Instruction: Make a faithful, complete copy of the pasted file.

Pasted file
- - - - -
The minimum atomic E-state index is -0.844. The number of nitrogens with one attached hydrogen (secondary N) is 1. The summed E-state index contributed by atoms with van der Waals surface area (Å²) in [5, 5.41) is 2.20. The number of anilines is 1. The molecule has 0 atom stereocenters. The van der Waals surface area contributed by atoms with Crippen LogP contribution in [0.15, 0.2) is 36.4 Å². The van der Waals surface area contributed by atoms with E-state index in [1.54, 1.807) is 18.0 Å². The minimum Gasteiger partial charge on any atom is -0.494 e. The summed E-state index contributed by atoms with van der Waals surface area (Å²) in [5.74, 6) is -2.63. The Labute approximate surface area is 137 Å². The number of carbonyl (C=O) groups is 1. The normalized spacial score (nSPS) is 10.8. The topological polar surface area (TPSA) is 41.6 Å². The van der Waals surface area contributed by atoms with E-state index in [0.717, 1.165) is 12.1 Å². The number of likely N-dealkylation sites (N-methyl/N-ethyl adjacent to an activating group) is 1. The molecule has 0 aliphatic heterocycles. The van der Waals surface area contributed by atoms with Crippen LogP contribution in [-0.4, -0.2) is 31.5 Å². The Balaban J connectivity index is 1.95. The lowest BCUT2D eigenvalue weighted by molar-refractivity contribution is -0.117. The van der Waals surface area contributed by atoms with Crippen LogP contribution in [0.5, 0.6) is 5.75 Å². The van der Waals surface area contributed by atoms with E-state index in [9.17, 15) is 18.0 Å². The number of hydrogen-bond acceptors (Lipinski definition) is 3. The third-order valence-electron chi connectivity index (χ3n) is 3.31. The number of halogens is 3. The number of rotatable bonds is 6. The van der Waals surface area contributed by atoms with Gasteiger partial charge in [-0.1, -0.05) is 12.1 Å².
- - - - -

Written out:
The minimum atomic E-state index is -0.844. The number of nitrogens with one attached hydrogen (secondary N) is 1. The summed E-state index contributed by atoms with van der Waals surface area (Å²) in [5, 5.41) is 2.20. The number of anilines is 1. The molecule has 0 atom stereocenters. The van der Waals surface area contributed by atoms with Crippen LogP contribution in [0.15, 0.2) is 36.4 Å². The van der Waals surface area contributed by atoms with E-state index in [1.54, 1.807) is 18.0 Å². The minimum Gasteiger partial charge on any atom is -0.494 e. The summed E-state index contributed by atoms with van der Waals surface area (Å²) in [5.74, 6) is -2.63. The Labute approximate surface area is 137 Å². The number of carbonyl (C=O) groups is 1. The normalized spacial score (nSPS) is 10.8. The topological polar surface area (TPSA) is 41.6 Å². The van der Waals surface area contributed by atoms with E-state index in [0.717, 1.165) is 12.1 Å². The number of likely N-dealkylation sites (N-methyl/N-ethyl adjacent to an activating group) is 1. The molecule has 0 aliphatic heterocycles. The van der Waals surface area contributed by atoms with Crippen LogP contribution in [-0.4, -0.2) is 31.5 Å². The Balaban J connectivity index is 1.95. The lowest BCUT2D eigenvalue weighted by molar-refractivity contribution is -0.117. The van der Waals surface area contributed by atoms with Crippen LogP contribution in [0.5, 0.6) is 5.75 Å². The van der Waals surface area contributed by atoms with E-state index in [9.17, 15) is 18.0 Å². The number of hydrogen-bond acceptors (Lipinski definition) is 3. The third-order valence-electron chi connectivity index (χ3n) is 3.31. The number of halogens is 3. The number of rotatable bonds is 6. The van der Waals surface area contributed by atoms with Gasteiger partial charge in [-0.1, -0.05) is 12.1 Å².